Three women in Luxembourg have come together to found The Job Tailors, a company designed to help companies in the Duchy implement flexible work programmes that help those who struggle with family commitments and long commutes.
Ecuadorian Sabina Guerrero, Guatemalan Carolina De León, and German Linda Kaestner, had been friends in Luxembourg for some 9 years, when all three found themselves at a crossroads. Two of them were parents with children under 5 years old, and all were struggling with the responsibilities of work and home life.
“We sat down and came up with the idea of starting our own company. It was clear that we were not the only ones struggling with long hours, inflexibility and the feeling of being stuck in the office,” says Sabina.
Their brainchild – The Job Tailors – was born this year, with the motto “Putting people first”.
Lack of flexible work in the private sector
“We found that the Luxembourg government and the European institutions offer the most flexibility, but the private sector lags behind. We also discovered that a lot of expats, mainly spouses, have accepted the fact there are no flexible jobs, so there are a lot of highly educated and qualified people living in the Duchy who are currently not in work,” explains Carolina.
She points out that Luxembourg is growing as a business centre, with some 40% of the workforce living outside the Duchy, leading to congested roads and long hours on public transport. “Imagine if everyone worked from home at least one day a week,” she says.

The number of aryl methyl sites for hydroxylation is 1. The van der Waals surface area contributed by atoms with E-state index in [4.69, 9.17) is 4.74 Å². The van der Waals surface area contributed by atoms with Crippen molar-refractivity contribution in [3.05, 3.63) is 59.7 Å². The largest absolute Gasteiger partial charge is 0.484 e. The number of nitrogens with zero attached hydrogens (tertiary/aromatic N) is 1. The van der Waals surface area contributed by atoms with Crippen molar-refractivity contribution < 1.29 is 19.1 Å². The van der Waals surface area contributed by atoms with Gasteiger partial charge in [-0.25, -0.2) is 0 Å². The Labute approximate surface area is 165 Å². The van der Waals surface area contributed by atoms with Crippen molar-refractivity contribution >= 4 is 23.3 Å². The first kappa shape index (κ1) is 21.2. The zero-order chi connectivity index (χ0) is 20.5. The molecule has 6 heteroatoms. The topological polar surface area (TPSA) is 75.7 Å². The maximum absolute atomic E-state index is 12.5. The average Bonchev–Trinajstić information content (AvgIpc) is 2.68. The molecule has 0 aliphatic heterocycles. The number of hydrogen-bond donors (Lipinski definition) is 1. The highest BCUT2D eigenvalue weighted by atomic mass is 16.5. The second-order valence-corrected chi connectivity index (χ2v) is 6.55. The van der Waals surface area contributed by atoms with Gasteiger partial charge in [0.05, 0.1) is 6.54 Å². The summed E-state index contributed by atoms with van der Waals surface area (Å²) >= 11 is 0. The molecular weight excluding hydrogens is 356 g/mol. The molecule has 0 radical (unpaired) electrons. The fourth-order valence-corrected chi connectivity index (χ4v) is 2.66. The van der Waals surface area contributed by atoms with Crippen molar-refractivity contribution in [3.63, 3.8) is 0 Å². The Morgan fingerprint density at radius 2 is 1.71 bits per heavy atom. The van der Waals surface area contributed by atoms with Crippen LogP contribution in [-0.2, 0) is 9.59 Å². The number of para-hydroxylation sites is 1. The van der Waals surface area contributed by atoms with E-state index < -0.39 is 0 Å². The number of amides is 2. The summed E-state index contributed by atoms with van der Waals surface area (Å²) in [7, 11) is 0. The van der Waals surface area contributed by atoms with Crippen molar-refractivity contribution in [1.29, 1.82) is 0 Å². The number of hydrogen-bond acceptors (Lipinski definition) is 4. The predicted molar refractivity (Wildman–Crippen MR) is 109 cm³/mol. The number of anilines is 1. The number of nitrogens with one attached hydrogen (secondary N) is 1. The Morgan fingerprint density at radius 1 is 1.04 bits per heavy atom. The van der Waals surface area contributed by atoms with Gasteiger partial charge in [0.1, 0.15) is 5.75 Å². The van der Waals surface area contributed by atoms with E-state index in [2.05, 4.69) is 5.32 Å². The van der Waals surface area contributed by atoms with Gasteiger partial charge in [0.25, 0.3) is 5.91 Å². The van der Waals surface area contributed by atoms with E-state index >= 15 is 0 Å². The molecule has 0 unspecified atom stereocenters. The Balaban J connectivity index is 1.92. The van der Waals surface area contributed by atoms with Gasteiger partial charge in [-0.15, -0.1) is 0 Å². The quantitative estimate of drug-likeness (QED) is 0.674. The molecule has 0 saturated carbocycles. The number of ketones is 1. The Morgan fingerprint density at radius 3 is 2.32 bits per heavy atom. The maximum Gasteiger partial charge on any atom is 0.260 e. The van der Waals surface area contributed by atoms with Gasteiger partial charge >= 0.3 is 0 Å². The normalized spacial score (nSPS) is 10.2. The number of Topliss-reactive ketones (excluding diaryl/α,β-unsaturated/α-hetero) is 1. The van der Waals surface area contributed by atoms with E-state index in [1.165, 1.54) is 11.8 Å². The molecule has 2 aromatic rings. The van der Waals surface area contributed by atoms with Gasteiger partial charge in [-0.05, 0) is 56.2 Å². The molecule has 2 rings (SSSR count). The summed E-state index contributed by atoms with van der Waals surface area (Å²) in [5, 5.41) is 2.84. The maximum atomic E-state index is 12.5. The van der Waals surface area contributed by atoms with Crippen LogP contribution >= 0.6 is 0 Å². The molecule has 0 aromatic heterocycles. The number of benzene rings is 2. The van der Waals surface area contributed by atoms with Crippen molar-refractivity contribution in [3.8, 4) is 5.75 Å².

The minimum of 40 hours per week and lack of flexibility leads to many people being dissatisfied with their work/life balance.
“Another eye-opening statistic is that 1 in 5 employees have suffered from burn out in the last 2 years,” says Linda, adding: “Recently published data from the chamber of salaries concerning the levels of employee satisfaction shows Luxembourg only ranks in the lower tier.”
All three women strongly believe that flexible work programmes are badly needed in the country.
Win-win situation for everyone
“We want to create a win-win situation for both companies and employees, reducing burnout and bringing a more human approach to work. Everyone wants to live life to the fullest,” says Sabina.
She goes on to highlight the issue for women returning to work after having children: “Unfortunately at the moment we see a lack of flexible jobs at all levels from junior to senior positions. Our aim is to challenge the status quo.”
The Job Tailors use a two pronged approach. The consultancy service helps companies implement flexible work programmes, while the recruitment service will specialise in finding the right candidates.
The trio offer different solutions to help guide companies through each step of implementing a flexible work programme, recognising that different business sectors and different sized companies will have different needs. To date they have built an exciting and strong network of collaborators and have approached innovative organisations in Luxembourg which are open to change and willing to consider flexibility at work.
“We’ve also noticed that recruiting for flexible positions attracts highly motivated people,” says Carolina.
Opportunities for teleworking
Aware that the Government has recently put in place regulation which protects teleworkers (some 6% of the working population in the Duchy) with the same rights as “usual” workers, the women plan to meet with different Government organisations like the Ministry of Economy, Transport and Family.
“Studies have shown time and time again that flexible work programmes lead to increased productivity, better employee wellbeing, less absenteeism and lower staff turnover. In a country which has more professional vacancies than candidates, flexible working must be the next step,” says Linda.
To find out more, visit www.thejobtailors.lu and contact Sabina (company consultancy service) or Carolina (recruitment).